briefly, an opening day devotional

I bared my soul yesterday to a co-worker I hardly know at all. I did not realize it at the time. It is wasted if left there. It is possibly less-wasted here and is presented unedited.

***

Apr-3 4:20 PM

For me, it’s love. I stopped playing baseball when my parents moved us from Plover to Stevens Point (and the uniforms in Point’s Little League were generic and lame, while Plover’s were actual kiddie ML kits, stirrups and all. I was stupid; some things never change.)

I lost interest in baseball, then went to college in Minnesota, where I lived about three blocks from the Metrodome. The Twins, who were execrable for years, started making the postseason (Johan Santana, Torii Hunter, before Mauer and Morneau.) October baseball, and living in that for a month one fall, made me swoon.

I started reading the Milwaukee Journal Sentinel daily, following the Brewers, who were in those years, charitably described, utter and complete butt. I write and occasionally turn a decent phrase, so I got suckered into the writers there (Haudricourt, Drew Olson, Dale Hoffmann, then Bob McGinn, Cliff Christl and the Packers writers.)

Baseball somehow tied itself into the deepest part of my soul. It’s love.

***
Whatever noun connects itself to the deepest part of your soul–your natural talent or gifting, a place that sinks deeply into your conscious, a person who makes you feel like half-person, half-chasm without them–that noun is only there because it is rooted in love.
Don’t ever risk those nouns.
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briefly, hall of fail and ken griffey, jr.

Yesterday, I published a critical reevaluation of Ken Griffey, Jr’s career at Outside Pitch. You can read that here.

When pressed to provide the case for Griffey, after they’ve finished scoffing and guffawing, nearly everyone I’ve seen online says the same thing in no particular order: 1) 630 home runs, 2) sweet swing, 3) defense, 4) sartorial choice in headwear during a home run exhibition, 5) baseball cards, particularly his 1989 Upper Deck rookie card and the 1992 horizontal stop-motion of said swing.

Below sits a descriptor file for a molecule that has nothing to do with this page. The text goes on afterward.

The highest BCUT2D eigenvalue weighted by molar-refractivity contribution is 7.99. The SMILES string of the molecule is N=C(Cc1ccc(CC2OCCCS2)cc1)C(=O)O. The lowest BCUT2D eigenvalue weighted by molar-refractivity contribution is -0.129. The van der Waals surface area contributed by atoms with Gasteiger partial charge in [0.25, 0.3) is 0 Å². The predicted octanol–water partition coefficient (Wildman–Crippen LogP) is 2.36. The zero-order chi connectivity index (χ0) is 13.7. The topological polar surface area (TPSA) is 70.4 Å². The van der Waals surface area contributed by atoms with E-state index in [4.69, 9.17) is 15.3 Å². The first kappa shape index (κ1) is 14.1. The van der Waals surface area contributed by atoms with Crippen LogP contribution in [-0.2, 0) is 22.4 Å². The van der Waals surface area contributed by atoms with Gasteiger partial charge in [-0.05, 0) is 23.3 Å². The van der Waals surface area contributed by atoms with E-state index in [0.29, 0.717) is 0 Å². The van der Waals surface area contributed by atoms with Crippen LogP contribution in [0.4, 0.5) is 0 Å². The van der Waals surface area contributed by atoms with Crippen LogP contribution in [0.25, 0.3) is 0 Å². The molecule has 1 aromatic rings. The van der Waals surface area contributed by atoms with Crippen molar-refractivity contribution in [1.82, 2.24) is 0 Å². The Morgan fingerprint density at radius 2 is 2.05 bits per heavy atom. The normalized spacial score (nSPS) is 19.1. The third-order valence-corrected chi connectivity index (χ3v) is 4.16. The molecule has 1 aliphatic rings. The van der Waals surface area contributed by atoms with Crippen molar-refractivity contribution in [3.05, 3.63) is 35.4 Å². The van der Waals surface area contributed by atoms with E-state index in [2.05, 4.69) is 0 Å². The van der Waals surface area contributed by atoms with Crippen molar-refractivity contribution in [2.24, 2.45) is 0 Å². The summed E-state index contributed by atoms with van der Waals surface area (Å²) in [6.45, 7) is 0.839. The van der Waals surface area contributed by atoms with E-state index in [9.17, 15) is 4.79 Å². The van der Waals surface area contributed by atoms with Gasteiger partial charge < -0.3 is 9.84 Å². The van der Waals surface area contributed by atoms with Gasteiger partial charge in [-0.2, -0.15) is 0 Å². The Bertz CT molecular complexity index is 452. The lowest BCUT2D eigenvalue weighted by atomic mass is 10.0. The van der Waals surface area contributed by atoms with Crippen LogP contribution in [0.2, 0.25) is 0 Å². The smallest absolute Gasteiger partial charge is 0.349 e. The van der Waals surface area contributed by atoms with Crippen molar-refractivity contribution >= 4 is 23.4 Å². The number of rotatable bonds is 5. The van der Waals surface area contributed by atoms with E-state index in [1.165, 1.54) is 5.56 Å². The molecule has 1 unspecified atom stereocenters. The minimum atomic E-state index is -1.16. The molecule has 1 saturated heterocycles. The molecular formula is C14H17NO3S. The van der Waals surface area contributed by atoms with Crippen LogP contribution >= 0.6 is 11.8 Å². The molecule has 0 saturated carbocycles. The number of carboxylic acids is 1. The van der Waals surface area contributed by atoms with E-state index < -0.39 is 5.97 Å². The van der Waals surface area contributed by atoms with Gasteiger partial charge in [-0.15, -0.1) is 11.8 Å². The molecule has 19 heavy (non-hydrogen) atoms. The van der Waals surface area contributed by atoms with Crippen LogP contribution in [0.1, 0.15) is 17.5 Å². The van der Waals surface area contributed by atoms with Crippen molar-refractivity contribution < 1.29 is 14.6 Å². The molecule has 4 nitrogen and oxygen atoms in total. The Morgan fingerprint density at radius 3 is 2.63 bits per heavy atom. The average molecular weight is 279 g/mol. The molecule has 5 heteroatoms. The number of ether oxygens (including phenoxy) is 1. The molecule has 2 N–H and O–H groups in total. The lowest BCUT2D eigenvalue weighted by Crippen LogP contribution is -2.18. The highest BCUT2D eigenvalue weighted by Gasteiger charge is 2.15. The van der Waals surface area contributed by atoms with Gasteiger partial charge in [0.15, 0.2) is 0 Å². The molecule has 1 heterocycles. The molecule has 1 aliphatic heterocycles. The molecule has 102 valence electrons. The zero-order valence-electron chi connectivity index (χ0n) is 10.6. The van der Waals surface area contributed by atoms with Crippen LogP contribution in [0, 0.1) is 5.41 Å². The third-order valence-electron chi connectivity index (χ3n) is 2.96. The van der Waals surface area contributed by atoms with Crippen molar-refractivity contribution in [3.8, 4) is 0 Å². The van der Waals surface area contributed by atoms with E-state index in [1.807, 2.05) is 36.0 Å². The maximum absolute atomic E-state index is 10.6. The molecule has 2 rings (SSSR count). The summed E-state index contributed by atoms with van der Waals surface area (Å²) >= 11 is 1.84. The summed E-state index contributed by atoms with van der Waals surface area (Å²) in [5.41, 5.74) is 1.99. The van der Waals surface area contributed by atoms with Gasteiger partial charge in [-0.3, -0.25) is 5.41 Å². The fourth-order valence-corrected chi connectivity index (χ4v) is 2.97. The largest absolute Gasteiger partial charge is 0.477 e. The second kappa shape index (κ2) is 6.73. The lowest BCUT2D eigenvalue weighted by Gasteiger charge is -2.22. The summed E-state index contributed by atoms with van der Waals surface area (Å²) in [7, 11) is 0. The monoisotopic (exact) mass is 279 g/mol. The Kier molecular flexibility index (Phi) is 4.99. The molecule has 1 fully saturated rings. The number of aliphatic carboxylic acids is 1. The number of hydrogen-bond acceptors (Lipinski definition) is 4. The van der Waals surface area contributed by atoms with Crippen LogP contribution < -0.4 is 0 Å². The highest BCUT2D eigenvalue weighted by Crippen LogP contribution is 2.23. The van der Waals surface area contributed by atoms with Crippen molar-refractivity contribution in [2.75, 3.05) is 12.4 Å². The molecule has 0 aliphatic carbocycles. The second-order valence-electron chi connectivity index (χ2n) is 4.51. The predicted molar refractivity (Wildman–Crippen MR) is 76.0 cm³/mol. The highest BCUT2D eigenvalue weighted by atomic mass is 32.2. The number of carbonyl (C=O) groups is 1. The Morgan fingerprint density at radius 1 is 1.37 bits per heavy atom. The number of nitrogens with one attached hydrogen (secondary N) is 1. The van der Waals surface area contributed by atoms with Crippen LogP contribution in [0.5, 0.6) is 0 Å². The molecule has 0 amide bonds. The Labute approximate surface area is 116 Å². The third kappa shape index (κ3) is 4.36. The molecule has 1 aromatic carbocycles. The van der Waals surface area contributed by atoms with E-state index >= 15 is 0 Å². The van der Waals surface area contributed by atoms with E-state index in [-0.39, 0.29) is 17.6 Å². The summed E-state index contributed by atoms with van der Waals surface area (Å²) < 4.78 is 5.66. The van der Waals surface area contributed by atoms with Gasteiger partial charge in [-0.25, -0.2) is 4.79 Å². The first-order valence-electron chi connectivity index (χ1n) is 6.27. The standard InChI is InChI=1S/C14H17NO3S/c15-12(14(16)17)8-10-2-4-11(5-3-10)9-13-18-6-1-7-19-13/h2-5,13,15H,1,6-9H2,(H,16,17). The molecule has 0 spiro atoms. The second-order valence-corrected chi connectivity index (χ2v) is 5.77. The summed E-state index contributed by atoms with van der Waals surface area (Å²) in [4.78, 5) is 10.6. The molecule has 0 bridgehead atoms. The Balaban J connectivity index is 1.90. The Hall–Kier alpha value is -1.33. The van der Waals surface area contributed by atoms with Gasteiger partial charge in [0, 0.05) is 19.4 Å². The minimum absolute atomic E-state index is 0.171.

We’re not talking about Mays or Aaron. (Seriously, go look up how many hits Mays, and especially the Hammer, had!) This was a very good player who only peaked–and what a peak!–for maybe five of 22 years and then spent the back nine of his career injury-prone and a shadow of past greatness.

For most of his career, peak notwithstanding, he was above-average and excellent in CF. So was Jim Edmonds. So was Kenny Lofton. So was Bernie Williams. So was Tim Raines. So was Jeffrey Hammonds. He also played in three very friendly hitters parks, which would also play well to his defensive prowess. Still, outs are outs, assists are assists. Those defensive numbers amaze me. He was likely a better OF than Mays was, save for the arm.

And now that those who haven’t actively covered the game are being culled from the herd, we’re discovering that the electorate is star-struck by highlight reels and fancy-pants baseball cards to the point that the guy who just set a new election record was essentially Larry Doby, the extended edition. Doby’s in the Hall, but he’s never in the conversation for GOAT, nor should he be.

Perhaps those old battle axes knew a thing or two after all. I have even less faith in the HOF process than I did before. Even in something as trivial as baseball, style now matters more than substance.

briefly, hall of fail, 2015 edition

This edition of the Hall of Fail–wherein the author unloads a jeremiad against the Base-Ball Writers Association of America (BBWAA) because of their fecklessness and outright insanity–will be quite brief.

This year, they mostly got it right. This afternoon, first ballot pitchers Randy Johnson, Pedro Martinez, John Smoltz and third-year candidate, Houston Astros lifer Craig Biggio, were elected to enshrinement in the National Baseball Hall of Fame. All are deserving, and finally, that 1-2-3 Braves rotation stomach punch of Maddux, Glavine and Smoltz is all together in Cooperstown.

Tim Raines and Alan Trammell continue to be criminally undersupported as their eligibility wanes, while Biggio and fellow Astro, the  five-tool monster first baseman Jeff Bagwell, should have been enshrined together.

The ballot remains arbitrarily limited to ten selections, though it appears that the electorate seems to finally be recognizing that the system is in need of reform. Talk of raising the limit to 12 is swirling and appears to be a real possibility, while the sensible solution of a straight up-or-down vote on each nominee still makes too much sense.

For the first time in a while, there isn’t much to be upset about. No one got outright Biggio’d this time, Mike Piazza, garnering about 70% of the vote, looks to be elected next year. Hopefully Bagwell can get the push he needs, too. Now the questions can begin to move away from the gatekeepers and back to the players; that is to say, we can start really talking about what makes the Hall of Fame conversation so much fun.

We can talk about baseball. That, above all, is a good thing.

Brewers pitchers and catchers report in just over 50 days. Not that I’m counting the days or anything.